The economic indicators from China have been turning negative for some time. For the first time, corporate credit spreads have begun to reflect the reality of underlying credit issues.
China has gone through a 25-year period of extraordinary growth, and in the process has transformed itself. A lot of the credit for this achievement has deservedly gone to Chinese policy-makers who have steered the economy with a steady hand and long-term vision.
But how sustainable is this breakneck growth? It is instructive to look at global precedents here—a study conducted by Credit Suisse in collaboration with academics from the London Business School has looked at GDP growth data since 1900. In these 113 years, it found that among major countries China’s record clearly stands apart, with an unbroken streak of eight per cent plus growth for 10 years. Only Singapore (in the early ’70s) and Germany (in its post World War II rebuild phase) come anywhere near this record, with eight years each of unbroken eight per cent plus growth.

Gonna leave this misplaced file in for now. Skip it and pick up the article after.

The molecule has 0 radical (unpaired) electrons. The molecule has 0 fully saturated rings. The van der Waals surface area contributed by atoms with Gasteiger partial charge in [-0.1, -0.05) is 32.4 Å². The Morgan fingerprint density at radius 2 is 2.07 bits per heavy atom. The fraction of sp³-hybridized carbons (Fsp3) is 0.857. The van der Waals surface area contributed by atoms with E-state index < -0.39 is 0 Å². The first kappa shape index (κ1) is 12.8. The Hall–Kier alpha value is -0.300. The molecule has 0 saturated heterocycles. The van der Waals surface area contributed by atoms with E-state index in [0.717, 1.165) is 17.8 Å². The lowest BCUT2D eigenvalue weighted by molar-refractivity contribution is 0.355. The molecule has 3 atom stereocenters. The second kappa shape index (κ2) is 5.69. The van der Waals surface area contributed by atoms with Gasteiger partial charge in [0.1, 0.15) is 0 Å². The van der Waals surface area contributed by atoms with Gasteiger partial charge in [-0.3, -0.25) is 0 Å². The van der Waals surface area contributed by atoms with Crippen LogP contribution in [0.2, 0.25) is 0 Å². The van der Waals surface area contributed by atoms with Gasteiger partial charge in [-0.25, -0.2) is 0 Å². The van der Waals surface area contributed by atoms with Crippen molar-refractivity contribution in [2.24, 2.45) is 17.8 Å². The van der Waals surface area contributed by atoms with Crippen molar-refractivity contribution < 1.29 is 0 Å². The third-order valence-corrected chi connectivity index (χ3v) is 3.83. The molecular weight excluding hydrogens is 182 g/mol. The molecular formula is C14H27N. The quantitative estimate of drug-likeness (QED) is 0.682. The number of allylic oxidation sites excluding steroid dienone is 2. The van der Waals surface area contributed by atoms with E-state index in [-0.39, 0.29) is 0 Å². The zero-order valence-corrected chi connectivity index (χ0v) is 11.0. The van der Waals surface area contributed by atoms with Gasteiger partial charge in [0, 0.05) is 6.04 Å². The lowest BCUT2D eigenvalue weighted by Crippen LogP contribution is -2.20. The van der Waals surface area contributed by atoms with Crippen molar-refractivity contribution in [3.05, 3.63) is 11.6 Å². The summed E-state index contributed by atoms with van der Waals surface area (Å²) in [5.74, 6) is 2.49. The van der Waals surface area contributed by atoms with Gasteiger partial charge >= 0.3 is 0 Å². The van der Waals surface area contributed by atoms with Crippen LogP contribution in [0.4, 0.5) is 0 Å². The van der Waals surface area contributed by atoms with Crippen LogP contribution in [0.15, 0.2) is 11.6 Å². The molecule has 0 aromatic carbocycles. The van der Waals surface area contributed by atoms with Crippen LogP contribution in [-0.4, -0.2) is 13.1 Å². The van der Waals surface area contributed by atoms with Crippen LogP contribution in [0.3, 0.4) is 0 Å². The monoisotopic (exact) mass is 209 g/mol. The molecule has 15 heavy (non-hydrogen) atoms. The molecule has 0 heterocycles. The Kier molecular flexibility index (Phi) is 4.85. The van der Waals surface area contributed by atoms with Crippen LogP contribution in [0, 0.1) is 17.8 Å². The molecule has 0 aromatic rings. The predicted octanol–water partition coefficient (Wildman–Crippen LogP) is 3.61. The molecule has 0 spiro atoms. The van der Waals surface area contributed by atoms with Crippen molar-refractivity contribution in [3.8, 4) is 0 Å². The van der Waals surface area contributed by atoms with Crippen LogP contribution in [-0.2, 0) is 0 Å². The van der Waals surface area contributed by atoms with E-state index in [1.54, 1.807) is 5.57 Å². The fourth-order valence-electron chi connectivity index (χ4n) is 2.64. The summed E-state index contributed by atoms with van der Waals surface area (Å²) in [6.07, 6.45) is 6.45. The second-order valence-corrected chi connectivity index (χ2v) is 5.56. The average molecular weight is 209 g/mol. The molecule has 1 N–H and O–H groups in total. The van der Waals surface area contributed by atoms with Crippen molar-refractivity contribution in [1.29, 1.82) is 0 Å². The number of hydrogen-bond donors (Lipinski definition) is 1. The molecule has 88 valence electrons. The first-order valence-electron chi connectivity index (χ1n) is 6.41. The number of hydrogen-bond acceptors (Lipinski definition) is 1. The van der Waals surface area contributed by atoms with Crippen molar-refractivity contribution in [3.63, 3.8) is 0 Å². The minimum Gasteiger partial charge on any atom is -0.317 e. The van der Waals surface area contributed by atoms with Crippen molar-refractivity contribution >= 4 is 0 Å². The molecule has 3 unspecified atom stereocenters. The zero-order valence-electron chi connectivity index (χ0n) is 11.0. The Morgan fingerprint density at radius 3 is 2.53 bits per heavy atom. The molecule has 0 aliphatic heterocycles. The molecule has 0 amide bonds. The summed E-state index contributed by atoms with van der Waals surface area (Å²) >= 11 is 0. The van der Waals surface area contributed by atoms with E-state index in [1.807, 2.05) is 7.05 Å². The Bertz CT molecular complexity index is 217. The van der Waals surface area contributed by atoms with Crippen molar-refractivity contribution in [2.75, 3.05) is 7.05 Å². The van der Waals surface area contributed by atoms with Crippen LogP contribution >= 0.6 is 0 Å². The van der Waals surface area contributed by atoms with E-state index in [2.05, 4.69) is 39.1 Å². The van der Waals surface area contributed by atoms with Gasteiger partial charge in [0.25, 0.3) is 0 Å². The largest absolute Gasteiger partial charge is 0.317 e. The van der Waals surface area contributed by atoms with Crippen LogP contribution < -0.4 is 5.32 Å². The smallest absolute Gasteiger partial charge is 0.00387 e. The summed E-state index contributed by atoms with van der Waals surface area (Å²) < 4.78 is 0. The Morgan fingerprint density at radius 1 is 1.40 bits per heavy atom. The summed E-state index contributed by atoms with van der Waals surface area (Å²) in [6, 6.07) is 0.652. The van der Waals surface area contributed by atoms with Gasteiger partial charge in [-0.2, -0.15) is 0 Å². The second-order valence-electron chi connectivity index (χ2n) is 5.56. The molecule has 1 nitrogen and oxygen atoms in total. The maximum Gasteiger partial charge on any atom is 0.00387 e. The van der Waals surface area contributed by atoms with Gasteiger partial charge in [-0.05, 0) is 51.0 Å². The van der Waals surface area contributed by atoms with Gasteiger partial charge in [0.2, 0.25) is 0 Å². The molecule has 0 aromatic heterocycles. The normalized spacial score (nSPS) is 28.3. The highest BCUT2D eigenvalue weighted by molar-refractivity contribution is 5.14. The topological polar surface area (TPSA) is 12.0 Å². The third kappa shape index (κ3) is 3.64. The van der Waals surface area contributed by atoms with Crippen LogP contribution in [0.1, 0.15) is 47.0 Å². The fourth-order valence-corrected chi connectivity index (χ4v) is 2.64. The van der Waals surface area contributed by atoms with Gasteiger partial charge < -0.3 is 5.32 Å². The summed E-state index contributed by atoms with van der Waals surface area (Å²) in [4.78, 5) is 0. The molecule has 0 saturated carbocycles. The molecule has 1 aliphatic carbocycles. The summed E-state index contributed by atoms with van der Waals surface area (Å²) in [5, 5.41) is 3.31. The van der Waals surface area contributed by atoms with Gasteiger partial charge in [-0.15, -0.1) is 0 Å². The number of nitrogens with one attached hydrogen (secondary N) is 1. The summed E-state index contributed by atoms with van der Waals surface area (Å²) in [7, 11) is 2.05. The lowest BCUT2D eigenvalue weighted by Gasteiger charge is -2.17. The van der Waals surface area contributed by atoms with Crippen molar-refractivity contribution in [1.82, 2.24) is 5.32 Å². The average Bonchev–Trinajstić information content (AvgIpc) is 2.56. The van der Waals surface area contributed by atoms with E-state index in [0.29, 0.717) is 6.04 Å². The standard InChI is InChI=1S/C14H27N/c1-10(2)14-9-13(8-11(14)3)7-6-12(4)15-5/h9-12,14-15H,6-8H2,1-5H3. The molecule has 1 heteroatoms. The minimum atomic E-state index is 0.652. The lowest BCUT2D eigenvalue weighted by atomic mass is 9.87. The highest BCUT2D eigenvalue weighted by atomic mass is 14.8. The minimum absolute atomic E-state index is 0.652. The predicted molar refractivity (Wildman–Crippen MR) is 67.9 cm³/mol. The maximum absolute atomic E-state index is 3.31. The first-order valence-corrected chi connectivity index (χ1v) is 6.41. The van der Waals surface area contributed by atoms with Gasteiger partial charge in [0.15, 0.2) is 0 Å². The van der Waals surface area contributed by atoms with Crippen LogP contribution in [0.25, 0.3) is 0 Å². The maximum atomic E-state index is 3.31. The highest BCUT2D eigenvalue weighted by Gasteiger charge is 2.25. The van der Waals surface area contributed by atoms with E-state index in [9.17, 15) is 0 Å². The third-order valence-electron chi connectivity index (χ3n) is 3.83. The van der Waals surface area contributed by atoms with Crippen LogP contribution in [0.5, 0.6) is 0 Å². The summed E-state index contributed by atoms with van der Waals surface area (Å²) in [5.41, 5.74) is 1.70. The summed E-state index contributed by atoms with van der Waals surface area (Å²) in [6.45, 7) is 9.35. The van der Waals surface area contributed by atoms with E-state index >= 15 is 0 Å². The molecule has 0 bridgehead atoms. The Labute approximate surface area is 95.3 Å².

Has China now reached a stage where its growth engine is faltering?
The rear-view mirror image
That economic growth is slowing in China is hardly news. The latest quarterly gross domestic product (GDP) print came at 7.4 per cent, and the falling trend is clear. However, the consensus on the street is that as in the past, policy-makers and the People’s Bank of China (PBOC, the Chinese Central Bank) have the situation under control and will be able to dexterously steer the country to an economic regime where growth will be lower but still robust.
This is a dangerous consensus, and in our opinion based on lazy thinking that the past history of policy effectiveness can continue indefinitely. There is certainly plenty of data to suggest an alternate view: that economic fundamentals of China have slowly been weakening over the last decade, that the next five years for China could be very different from the last 25, that central planners in China have potentially lost control of credit creation, and that there is a huge problem of mal-investment and excess capacity that will have to be shut down.
It has not been the first time that China has faced challenges to its continuing growth. In the aftermath of the South East Asian crisis in the ’90s, China witnessed rising net productivity levels (NPL) levels and had to resort to restructuring the balance sheets of its banks. But this time, the size of the looming crisis is much larger and possibly more difficult to control. A small but influential group of people in the investment world have increasingly started voicing their worries—George Soros, Marc Faber, Bill Gross of PIMCO, hedge-fund veteranJim Chanos and Harvard acad- emician Kenneth Rogoffare among the people who have issued warnings about China.